Posted by: canthold | July 13, 2007

Iron Mommy

When I was a teenager, we had an ironing board at the end of our hallway permanently set up. It wasn’t that it was a fixture, but we never took it down. That was back when ironing was fun for me. I seem to recall even ironing my mom’s work clothes because I enjoyed it.

In my Army days, I used to iron my uniforms because that’s what all squared away soldiers did. The irony of wrinkle-free starched camouflage wasn’t lost on me. There aren’t many smooth bushes in the field, now, are there? But we weren’t in the field. We were inside pounding away at our keyboards. In those days I would trade uniform ironing with guys who would spit-shine my boots. No matter how hard I tried, I could not get my boots to look the way they should – like mirrors on the end of my toes. Being the true capitalist that I am and knowing that my competitive advantage was ironing, I made the trade.

It seems that many of the different periods in my life needed ironing. Young career woman was next. Back then I would iron my blouses and skirts before donning the big-buckled belt, which is back, by the way, not that I’ll ever go there again. Actually, I’m not entirely sure it is back. I’m not exactly fashion forward. If I see it, the trend is probably on its way out. 

My family and I traveled to Lake Tahoe recently for a party and stayed in a house with three other couples, all of which were childless and living a much different lifestyle than we were. When getting the house ready to turn back over to the owner before heading back to the grind, we had to wash all the sheets and towels. In the laundry room there was an ironing board set up, which one of the gentlemen was in the process of taking down as I entered. I stopped in my tracks.

I think I looked at that ironing board like it was a package of naked pictures from a blackmailer. It was a dirty little secret from my past that I wasn’t ready to confront. This guy had ironed his shirt the night before to wear to the party (by himself!) and was putting the board away, (by himself!)

Like my life passing before my eyes, I saw my husband going to work with wrinkled shirts. The red one being particularly wrinkled. I was ashamed. It’s not that I’m a Stepford Wife, but I am very easy to goad into a challenge. I don’t like to be criticized because I want to be perfect. By the way, this is quite a contradiction to my laid-back attitude about doing the best we can, but I just don’t like when someone finds fault with me. (I want to be the only one who knows what they are!)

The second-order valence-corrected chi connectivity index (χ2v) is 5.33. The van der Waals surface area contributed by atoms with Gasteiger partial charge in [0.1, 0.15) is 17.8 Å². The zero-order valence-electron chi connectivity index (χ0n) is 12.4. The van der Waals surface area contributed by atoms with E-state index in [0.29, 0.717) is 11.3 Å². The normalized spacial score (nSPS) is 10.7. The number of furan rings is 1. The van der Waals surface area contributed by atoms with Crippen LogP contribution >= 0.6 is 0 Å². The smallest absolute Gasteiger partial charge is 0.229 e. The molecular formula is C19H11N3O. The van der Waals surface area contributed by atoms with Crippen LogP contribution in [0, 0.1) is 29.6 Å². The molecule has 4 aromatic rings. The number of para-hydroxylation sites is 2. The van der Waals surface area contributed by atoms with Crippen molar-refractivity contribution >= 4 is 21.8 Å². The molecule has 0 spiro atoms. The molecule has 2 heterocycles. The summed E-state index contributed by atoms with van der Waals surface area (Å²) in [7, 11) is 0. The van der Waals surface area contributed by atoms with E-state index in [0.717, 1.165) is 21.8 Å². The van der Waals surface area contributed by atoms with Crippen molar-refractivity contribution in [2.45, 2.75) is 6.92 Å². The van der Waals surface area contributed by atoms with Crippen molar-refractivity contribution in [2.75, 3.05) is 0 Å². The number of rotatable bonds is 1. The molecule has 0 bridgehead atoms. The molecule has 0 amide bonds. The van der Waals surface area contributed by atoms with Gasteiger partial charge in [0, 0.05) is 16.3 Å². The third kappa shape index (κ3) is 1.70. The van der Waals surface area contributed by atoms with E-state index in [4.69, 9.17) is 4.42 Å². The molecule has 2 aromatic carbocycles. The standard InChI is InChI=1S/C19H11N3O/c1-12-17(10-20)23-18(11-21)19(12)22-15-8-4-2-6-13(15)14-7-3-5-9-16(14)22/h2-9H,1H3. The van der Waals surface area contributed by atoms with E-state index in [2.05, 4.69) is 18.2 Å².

I was determined not to let my husband go out wrinkled again!

My resolve was put to the test just yesterday. As my husband was about to go to work on Thursday, he waved a wrinkled shirt at me. It was a mess! He said something like, “Can I wear this like this?” because I choose to believe he wouldn’t have asked me to iron for him five minutes before he left with, “I can’t wear this like this.”

I took the thing to my dinky laundry room. Then I got out the vacuum and rescued my ironing board from a million spider webs, with spiders still living in them. Then I quickly moved it and vacuumed some more. Then I turned it upside down and vacuumed it some more. Then I set it up and covered it with a pillowcase, just in case there was mold on the pad that I couldn’t see.

And I started ironing.

My kids walked in and wanted to know what I was doing. They had never seen anything like it before. They watched completely mesmerized like I was demonstrating a typewriter or an eight-track player.

My husband was happy and left peacefully, but as soon as he was gone, my kids brought their clothes in to me so I could show them how the iron worked again. “Can you iron this, Mommy?” “Can you iron this?” I felt pretty good showing them this amazing technology. I felt less like an old house Frau and more like a magician. And that’s a better way to look at ironing anyway.



  1. I’ve been ironing up a storm this summer due to our OCD obsession with Perler beads. And it’s amazing how it sneaks up on you –I found myself just touching up the edges of some new pillowcases–I was afraid they would develop permanent ridges where the wrinkles were. And then I iron a skirt… I guess if we ever stop doing “iron beads” I will lose my newfound ironing jones but for the moment, I am stomping out wrinkles everywhere! –Barb

  2. I have no idea what Perler beads are! The only other ironing I’ve done in the last few years besides what’s mentioned above is my attempt to sew my daughter a dress. I’ll have to write about that one because it’s a little nuts.

    Thanks for your comment!

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